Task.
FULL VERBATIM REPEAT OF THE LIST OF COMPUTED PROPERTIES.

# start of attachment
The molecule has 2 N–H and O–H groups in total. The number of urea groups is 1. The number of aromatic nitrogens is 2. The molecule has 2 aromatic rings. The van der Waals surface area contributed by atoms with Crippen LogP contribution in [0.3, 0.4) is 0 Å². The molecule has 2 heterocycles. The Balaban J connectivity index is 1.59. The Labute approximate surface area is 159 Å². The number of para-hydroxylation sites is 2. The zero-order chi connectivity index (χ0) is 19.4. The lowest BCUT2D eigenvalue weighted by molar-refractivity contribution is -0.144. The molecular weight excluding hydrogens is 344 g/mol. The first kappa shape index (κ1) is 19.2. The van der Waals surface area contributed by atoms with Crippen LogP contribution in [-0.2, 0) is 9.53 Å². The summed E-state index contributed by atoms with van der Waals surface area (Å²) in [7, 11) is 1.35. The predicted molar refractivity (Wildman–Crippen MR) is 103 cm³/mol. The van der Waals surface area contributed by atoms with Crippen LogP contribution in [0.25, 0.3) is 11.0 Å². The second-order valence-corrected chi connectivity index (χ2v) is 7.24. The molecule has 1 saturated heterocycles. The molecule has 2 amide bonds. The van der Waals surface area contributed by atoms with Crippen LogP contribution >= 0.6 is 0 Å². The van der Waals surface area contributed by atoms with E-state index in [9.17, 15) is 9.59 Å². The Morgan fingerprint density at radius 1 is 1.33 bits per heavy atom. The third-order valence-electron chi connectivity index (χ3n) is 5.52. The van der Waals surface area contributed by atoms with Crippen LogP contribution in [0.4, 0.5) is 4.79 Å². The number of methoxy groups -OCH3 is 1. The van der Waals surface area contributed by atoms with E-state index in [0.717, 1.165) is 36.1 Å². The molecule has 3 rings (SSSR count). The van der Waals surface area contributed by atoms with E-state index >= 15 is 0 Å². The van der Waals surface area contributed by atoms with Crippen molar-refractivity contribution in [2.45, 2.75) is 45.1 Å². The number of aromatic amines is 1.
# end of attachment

The molecule has 2 N–H and O–H groups in total. The number of urea groups is 1. The number of aromatic nitrogens is 2. The molecule has 2 aromatic rings. The van der Waals surface area contributed by atoms with Crippen LogP contribution in [0.3, 0.4) is 0 Å². The molecule has 2 heterocycles. The Balaban J connectivity index is 1.59. The Labute approximate surface area is 159 Å². The number of para-hydroxylation sites is 2. The zero-order chi connectivity index (χ0) is 19.4. The lowest BCUT2D eigenvalue weighted by molar-refractivity contribution is -0.144. The molecular weight excluding hydrogens is 344 g/mol. The first kappa shape index (κ1) is 19.2. The van der Waals surface area contributed by atoms with Crippen LogP contribution in [-0.2, 0) is 9.53 Å². The summed E-state index contributed by atoms with van der Waals surface area (Å²) in [7, 11) is 1.35. The predicted molar refractivity (Wildman–Crippen MR) is 103 cm³/mol. The van der Waals surface area contributed by atoms with Crippen LogP contribution in [0.25, 0.3) is 11.0 Å². The second-order valence-corrected chi connectivity index (χ2v) is 7.24. The molecule has 1 saturated heterocycles. The molecule has 2 amide bonds. The van der Waals surface area contributed by atoms with Crippen LogP contribution >= 0.6 is 0 Å². The van der Waals surface area contributed by atoms with E-state index in [9.17, 15) is 9.59 Å². The Morgan fingerprint density at radius 1 is 1.33 bits per heavy atom. The third-order valence-electron chi connectivity index (χ3n) is 5.52. The van der Waals surface area contributed by atoms with Crippen LogP contribution in [0.4, 0.5) is 4.79 Å². The number of methoxy groups -OCH3 is 1. The van der Waals surface area contributed by atoms with E-state index in [0.717, 1.165) is 36.1 Å². The molecule has 3 rings (SSSR count). The van der Waals surface area contributed by atoms with E-state index >= 15 is 0 Å². The van der Waals surface area contributed by atoms with Crippen molar-refractivity contribution in [2.45, 2.75) is 45.1 Å². The number of aromatic amines is 1.